Ryanair boss says ‘well done’ after being pied in the face by protesters

Michael O’Leary found himself in an unfortunate creamy situation (Picture: EPA)

Ryanair’s boss has been splattered in the face with a pair of cream pies by eco protesters who surrounded him.

Michael O’Leary, 62, looked helpless when he was caught off guard as he was about to talk to reporters in Brussels, Belgium, this morning.

A black-clad woman can be seen running up to the CEO with a grin on her face before splattering him with a pie.

He tried to reel away and duck before a second woman ran up to him and delivered a second splatter – this time down his neck and back.

It was an apt welcome to the country for Mr O’Leary, as one of the protesters shouted: ‘Welcome to Belgium!’ before cheering and running off.

But Mr O’Leary seemed to find the funny side to it all and told the media: ‘I have never had such a warm welcome.

‘Unfortunately it was environmentalists and the cream was artificial. I invite passengers to come to Ireland where the cream is better!’

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Ryanair’s feed on X, formerly known as Twitter, which is well known for its banter, commented after the incident: ‘Passengers so happy with our routes and petition that they’re celebrating with cake,’ it said.

Mr O’Leary was in Brussels because Ryanair pilots based in Belgium’s Charleroi airport announced they would strike on September 14-15 – dates chosen specifically to coincide with a general meeting of Ryanair shareholders.

The pilots are demanding ‘an immediate end to the blackmail carried out by the company to correlate the negotiation of a new collective work agreement with the abandonment of all individual legal procedures in progress’.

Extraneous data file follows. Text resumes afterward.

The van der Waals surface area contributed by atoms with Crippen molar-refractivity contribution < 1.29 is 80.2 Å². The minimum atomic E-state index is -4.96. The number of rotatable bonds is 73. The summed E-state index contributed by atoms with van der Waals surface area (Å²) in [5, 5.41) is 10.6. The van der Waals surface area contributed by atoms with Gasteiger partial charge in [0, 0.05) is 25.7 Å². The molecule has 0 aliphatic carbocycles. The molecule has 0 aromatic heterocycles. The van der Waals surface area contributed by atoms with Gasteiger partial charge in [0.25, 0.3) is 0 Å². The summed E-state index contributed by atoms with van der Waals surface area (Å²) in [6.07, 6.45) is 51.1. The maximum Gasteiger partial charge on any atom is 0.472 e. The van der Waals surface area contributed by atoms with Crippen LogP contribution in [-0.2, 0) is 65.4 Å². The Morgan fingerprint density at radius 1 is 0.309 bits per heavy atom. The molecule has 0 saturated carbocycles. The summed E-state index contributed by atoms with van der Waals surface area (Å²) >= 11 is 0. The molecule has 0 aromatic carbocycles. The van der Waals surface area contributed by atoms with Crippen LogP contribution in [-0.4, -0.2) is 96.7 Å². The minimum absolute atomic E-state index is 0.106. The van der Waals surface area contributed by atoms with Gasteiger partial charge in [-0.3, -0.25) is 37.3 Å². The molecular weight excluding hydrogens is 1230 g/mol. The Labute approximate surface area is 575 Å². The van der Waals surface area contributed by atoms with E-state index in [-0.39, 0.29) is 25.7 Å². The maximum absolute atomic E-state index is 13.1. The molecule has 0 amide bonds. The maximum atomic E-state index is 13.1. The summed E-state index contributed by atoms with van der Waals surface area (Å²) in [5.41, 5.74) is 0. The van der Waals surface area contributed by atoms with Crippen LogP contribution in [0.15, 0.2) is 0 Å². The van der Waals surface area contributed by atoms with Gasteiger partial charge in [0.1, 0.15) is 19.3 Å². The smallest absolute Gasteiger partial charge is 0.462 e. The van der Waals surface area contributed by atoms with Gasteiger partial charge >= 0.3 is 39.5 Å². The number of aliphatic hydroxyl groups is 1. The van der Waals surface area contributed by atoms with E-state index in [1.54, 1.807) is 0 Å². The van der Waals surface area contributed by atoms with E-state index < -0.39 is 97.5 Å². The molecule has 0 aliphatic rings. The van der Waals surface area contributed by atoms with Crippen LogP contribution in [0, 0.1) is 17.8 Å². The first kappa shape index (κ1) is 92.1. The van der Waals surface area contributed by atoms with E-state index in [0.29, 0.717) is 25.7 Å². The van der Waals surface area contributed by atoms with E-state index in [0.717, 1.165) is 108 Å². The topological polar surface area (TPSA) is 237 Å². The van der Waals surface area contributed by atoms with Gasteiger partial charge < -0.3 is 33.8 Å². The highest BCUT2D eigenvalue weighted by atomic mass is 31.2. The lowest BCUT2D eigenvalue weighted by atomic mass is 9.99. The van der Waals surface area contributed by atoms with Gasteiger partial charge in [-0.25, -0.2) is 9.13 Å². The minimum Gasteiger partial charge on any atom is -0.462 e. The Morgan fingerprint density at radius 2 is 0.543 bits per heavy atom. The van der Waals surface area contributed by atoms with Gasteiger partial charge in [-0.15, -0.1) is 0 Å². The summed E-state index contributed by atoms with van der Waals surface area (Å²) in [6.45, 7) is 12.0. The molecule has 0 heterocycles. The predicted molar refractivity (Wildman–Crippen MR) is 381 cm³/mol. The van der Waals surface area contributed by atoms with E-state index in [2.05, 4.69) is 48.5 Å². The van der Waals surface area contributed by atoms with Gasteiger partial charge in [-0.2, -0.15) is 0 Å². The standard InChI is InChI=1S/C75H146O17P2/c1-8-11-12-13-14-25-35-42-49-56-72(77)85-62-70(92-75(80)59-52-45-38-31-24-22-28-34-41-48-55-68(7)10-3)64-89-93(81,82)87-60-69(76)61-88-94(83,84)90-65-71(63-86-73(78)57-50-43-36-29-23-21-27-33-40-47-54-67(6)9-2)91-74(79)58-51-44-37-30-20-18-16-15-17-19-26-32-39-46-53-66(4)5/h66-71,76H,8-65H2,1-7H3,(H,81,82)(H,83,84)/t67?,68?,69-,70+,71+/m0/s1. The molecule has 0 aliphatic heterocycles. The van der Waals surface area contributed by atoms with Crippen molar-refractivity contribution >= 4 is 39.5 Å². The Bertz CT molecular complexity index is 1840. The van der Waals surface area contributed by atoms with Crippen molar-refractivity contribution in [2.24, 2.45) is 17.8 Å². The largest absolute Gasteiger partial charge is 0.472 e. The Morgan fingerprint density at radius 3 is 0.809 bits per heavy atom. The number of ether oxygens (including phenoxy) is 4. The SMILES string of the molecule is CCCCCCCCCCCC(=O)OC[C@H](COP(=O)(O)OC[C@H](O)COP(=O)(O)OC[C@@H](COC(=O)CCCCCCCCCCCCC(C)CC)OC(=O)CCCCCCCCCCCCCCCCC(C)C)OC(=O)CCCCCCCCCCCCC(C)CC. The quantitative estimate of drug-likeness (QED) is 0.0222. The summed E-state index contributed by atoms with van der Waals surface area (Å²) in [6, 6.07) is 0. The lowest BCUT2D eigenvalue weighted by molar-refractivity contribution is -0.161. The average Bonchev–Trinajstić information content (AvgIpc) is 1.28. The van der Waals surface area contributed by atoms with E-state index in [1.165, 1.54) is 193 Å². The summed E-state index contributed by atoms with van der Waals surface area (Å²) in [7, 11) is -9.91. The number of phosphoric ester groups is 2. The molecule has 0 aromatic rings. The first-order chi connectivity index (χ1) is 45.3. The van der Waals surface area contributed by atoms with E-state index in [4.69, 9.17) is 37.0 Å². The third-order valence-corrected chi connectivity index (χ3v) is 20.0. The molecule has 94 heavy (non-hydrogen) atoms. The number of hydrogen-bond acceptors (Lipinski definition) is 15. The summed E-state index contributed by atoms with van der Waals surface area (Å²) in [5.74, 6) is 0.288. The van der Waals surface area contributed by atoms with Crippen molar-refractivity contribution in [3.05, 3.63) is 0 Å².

They demand ‘strict compliance with Belgian law, the payment of arrears and the opening of negotiations without prerequisites’.

The Ryanair boss stood covered in cream right next to a cut out version of Ursula von der Leyen (Picture: EPA)

Ryanair is also battling with the European Commission in a battle to protect overflights from being cancelled.

A petition was sent in May signed by more than 1.1 million passengers to protect overflights from being adversely impacted when air traffic controllers go on strike.

Ryanair claims it had been forced to ‘disproportionately cancel’ thousands of overflights from Germany, Spain, Italy, the UK and Ireland.

An eco protester gleefully shoves a cream pie into Mr O’Leary’s face (Picture: EPA)

It blamed European aviation authorities for prioritising short-haul and domestic flights during strike times while leaving international travellers in the lurch.

But the European Commission said several European states already had protections in place to prevent overflight cancellations.

However Ryanair wants the same protections to be enforced in all EU member states.

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